# Find the limit using L'Hopital's rule?

Find $$\lim _{x\to 0}\frac{1-\cos x}{x+x^2}$$

So I did this and got .5 as my answer. What does it mean by "exact number"? .5 was not a correct answer so I am stuck, help? thanks!

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Well what did you do? After the first step you should have $\lim\limits_{x\to 0} \frac{\sin(x)}{1+2x}$, can you tell what this limit is? – Stefan Mar 6 '13 at 21:37
"Exact number" refers to a number that is not rounded. For example, if the answer is $\pi$ (it's not), don't input $3.141592654$, as that's not exact enough. – apnorton Mar 6 '13 at 21:39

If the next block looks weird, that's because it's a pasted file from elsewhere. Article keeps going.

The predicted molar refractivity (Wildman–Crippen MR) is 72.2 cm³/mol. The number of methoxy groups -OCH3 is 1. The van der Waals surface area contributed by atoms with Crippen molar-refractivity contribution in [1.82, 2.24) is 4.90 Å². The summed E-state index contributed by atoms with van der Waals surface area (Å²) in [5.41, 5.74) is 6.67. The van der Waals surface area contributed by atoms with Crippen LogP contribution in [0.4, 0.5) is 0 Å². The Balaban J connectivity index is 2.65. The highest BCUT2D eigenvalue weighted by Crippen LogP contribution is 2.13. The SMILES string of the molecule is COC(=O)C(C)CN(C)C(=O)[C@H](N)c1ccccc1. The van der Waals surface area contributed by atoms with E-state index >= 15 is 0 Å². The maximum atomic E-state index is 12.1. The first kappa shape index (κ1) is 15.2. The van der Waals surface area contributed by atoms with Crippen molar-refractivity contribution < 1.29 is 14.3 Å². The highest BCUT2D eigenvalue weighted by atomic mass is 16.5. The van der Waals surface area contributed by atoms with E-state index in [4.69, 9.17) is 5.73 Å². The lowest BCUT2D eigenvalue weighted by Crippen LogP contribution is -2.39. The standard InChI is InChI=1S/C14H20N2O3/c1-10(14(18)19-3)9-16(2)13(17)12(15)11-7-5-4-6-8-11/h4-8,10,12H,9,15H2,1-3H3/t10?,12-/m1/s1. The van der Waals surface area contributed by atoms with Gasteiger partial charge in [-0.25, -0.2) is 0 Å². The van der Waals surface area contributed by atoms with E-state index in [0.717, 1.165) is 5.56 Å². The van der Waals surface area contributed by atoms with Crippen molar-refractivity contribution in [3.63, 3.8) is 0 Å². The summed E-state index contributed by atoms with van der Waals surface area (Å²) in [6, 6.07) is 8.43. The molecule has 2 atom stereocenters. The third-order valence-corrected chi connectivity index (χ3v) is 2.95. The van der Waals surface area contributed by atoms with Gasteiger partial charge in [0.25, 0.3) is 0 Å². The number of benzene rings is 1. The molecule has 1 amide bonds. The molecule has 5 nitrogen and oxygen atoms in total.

That limit would be 0 wouldn't it? because it isn't 0/0 though, would 0 be an appropriate answer or would I need to apply L'Hopitals rule again? – user59714 Mar 6 '13 at 21:39
The answer happens not to be exactly right, it should be $0$. After one application of L'Hospital's Rule, you no longer have an indeterminate form. So in this case, applying L'H. a second time is wrong. – André Nicolas Mar 6 '13 at 21:41
You can apply the rule if you have an expression like $\frac 0 0$ or $\frac \infty \infty$. And yes, if you have a limit, you are finished. – Stefan Mar 6 '13 at 21:41

You know by L'Hopital: $$\lim_{x\to 0}\frac{1-\cos(x)}{x+x^2} = \lim_{x\to 0}\frac{\sin(x)}{1+2x}$$ And what is the limit of $\sin(x)$ for $x \to 0$ ?